April 11

Kelly Steele
Jul 02, 2014 - 8:00 PM EDT
Last Updated: Jul 03, 2014 - 8:29 AM EDT

When Joy Damphouse was fighting triple negative breast cancer, she told her husband Jim he needed to support the cause.

Joy, 44, died July 10, 2011, just over three weeks after going into the Hospice of Windsor and Essex County on Empress Road. Joy’s words never left Jim, and he tried think of a way to support the organization.

“When Joy went to Hospice we were very impressed,” Jim said. “The care, the support, the volunteers — everyone was amazing. Everyone is there for the same reason and it is comforting that everyone understands each other. It’s hard to explain unless you’ve lived it. But it’s a tough time in your life and the support from Hospice made a difference.”

Joy was diagnosed with breast cancer in 2009 and after numerous mammograms, tests and a biopsy had a double mastectomy. She endured chemotherapy treatments and was soon cancer free. In celebration, the Damphouse family went on a cruise to Costa Rica. But Joy started experiencing severe back pain and wasn’t feeling well.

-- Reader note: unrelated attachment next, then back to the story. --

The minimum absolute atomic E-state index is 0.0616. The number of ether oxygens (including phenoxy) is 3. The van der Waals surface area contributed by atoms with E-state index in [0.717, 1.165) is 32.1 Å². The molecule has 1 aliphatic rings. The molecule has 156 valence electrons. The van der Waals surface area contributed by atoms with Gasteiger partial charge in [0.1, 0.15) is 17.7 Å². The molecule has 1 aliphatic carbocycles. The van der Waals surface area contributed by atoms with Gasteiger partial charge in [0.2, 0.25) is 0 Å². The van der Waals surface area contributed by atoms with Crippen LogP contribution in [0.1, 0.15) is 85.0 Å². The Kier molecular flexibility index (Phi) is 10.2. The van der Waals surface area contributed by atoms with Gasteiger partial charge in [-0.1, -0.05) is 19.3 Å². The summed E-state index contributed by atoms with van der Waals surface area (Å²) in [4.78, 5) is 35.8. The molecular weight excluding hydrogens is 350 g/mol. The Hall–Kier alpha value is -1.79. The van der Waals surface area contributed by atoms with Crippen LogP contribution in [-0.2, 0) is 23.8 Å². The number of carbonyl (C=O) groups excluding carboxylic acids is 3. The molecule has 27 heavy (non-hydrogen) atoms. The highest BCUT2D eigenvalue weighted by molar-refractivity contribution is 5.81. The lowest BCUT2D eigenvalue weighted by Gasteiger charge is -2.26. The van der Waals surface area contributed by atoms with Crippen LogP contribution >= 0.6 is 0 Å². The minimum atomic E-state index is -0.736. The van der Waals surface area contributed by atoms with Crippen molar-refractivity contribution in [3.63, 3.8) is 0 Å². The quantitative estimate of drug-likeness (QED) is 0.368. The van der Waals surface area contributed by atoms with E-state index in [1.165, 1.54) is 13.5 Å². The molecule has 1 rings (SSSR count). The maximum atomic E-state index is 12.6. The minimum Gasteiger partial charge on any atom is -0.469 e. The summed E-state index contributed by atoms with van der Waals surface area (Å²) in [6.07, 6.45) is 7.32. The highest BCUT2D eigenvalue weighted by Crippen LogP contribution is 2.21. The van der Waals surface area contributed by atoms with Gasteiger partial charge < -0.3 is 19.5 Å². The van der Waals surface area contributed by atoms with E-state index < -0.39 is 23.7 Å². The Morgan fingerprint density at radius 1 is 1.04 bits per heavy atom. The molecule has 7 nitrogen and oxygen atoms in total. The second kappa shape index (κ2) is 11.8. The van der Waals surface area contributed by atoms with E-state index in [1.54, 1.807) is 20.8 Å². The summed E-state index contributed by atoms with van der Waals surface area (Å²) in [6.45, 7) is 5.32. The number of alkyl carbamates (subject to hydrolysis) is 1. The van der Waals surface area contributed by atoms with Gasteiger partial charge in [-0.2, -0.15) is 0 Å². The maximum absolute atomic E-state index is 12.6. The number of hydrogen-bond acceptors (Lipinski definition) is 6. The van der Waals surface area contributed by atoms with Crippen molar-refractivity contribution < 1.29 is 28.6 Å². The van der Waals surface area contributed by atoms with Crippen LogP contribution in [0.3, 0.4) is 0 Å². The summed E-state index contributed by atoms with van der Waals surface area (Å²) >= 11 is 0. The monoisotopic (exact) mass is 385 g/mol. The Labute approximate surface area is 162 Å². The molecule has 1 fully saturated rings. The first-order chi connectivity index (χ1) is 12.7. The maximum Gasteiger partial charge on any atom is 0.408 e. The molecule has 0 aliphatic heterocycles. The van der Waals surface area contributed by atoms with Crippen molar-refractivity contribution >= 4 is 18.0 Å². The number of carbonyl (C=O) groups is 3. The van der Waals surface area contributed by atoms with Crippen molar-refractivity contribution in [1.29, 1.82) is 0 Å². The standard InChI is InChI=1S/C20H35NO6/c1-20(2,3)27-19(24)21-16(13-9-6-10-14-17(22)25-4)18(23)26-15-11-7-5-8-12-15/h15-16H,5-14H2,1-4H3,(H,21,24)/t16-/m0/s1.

“When we got back we found out the cancer was back and it was all through her body,” Jim said. “It was just three months after she had been told she was cancer free and it was now everywhere — her brain, her back. We were told it was a very aggressive cancer.”

Joy needed extra care but didn’t want to go to the hospital. So, the decision was made to enter Hospice, a place Jim knew very little about at the time.

“It was always comforting to be sitting at Hospice and you knew people around you were dealing with the same thing,” he said. “You’d just get in the habit of asking “‘what kind of cancer?’ The Windsor cancer clinic and Hospice helped calm our fear against cancer. We just want to pay it forward.”

Jim decided to come up with a fundraiser to help support the facility that helped his family during a very difficult time.

“I was going to organize a golf tournament but there are so many of them,” he said. “My niece actually came up with the idea of a volleyball tournament.”

Last June, the first N’Joylife beach volleyball tournament was held at On the Beach Bar and Grill in Tecumseh. The event attracted 40 teams and succeeded in raising $52,000. This year, the event is being held on Saturday, July 5 and is still open for those who would like to participate. The cost is $500 per team of six to eight players.

“Cancer does not discriminate. We know that rich or poor, short or tall, round or square we have all been touched in one way or the other by someone who has been diagnosed and fought the fight,” the event website says. “N’Joylife to the fullest every day, for we don’t know what tomorrow holds.”

To register or donate check out njoylife.com

ksteele@windsorstar.com or follow me on Twitter @winstarkelly

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tags: n'joy, damphouse, volleyball, hospice